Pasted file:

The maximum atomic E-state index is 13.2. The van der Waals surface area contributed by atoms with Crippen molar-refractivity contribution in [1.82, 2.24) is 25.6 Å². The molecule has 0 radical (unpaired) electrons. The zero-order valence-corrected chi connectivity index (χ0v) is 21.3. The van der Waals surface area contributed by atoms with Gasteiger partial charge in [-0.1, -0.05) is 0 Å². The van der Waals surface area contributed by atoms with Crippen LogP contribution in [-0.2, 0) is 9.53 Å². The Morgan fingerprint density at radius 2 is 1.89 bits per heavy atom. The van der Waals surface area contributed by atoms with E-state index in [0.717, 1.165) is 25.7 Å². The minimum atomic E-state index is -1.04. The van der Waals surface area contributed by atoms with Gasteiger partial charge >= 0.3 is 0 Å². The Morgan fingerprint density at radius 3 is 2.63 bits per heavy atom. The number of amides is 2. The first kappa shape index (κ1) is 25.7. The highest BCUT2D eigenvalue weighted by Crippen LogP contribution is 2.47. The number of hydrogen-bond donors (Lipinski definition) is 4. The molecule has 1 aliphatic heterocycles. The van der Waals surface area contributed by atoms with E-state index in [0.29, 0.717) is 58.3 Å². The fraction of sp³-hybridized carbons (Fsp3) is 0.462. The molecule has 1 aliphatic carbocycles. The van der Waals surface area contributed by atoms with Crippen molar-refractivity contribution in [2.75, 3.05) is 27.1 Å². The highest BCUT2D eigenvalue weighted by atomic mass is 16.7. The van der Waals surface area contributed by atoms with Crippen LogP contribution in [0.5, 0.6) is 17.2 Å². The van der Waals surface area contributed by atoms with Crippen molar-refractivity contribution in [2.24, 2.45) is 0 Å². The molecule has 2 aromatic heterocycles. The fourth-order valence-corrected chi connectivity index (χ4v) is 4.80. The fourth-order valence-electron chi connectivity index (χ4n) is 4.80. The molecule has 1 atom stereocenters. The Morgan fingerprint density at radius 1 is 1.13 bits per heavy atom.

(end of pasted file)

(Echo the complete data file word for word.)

The maximum atomic E-state index is 13.2. The van der Waals surface area contributed by atoms with Crippen molar-refractivity contribution in [1.82, 2.24) is 25.6 Å². The molecule has 0 radical (unpaired) electrons. The zero-order valence-corrected chi connectivity index (χ0v) is 21.3. The van der Waals surface area contributed by atoms with Gasteiger partial charge in [-0.1, -0.05) is 0 Å². The van der Waals surface area contributed by atoms with Crippen LogP contribution in [-0.2, 0) is 9.53 Å². The Morgan fingerprint density at radius 2 is 1.89 bits per heavy atom. The van der Waals surface area contributed by atoms with E-state index in [0.717, 1.165) is 25.7 Å². The minimum atomic E-state index is -1.04. The van der Waals surface area contributed by atoms with Gasteiger partial charge >= 0.3 is 0 Å². The Morgan fingerprint density at radius 3 is 2.63 bits per heavy atom. The number of amides is 2. The first kappa shape index (κ1) is 25.7. The highest BCUT2D eigenvalue weighted by Crippen LogP contribution is 2.47. The number of hydrogen-bond donors (Lipinski definition) is 4. The molecule has 1 aliphatic heterocycles. The van der Waals surface area contributed by atoms with E-state index in [0.29, 0.717) is 58.3 Å². The fraction of sp³-hybridized carbons (Fsp3) is 0.462. The molecule has 1 aliphatic carbocycles. The van der Waals surface area contributed by atoms with Crippen molar-refractivity contribution in [2.75, 3.05) is 27.1 Å². The highest BCUT2D eigenvalue weighted by atomic mass is 16.7. The van der Waals surface area contributed by atoms with Crippen LogP contribution in [0.5, 0.6) is 17.2 Å². The van der Waals surface area contributed by atoms with Crippen molar-refractivity contribution in [2.24, 2.45) is 0 Å². The molecule has 2 aromatic heterocycles. The fourth-order valence-corrected chi connectivity index (χ4v) is 4.80. The fourth-order valence-electron chi connectivity index (χ4n) is 4.80. The molecule has 1 atom stereocenters. The Morgan fingerprint density at radius 1 is 1.13 bits per heavy atom.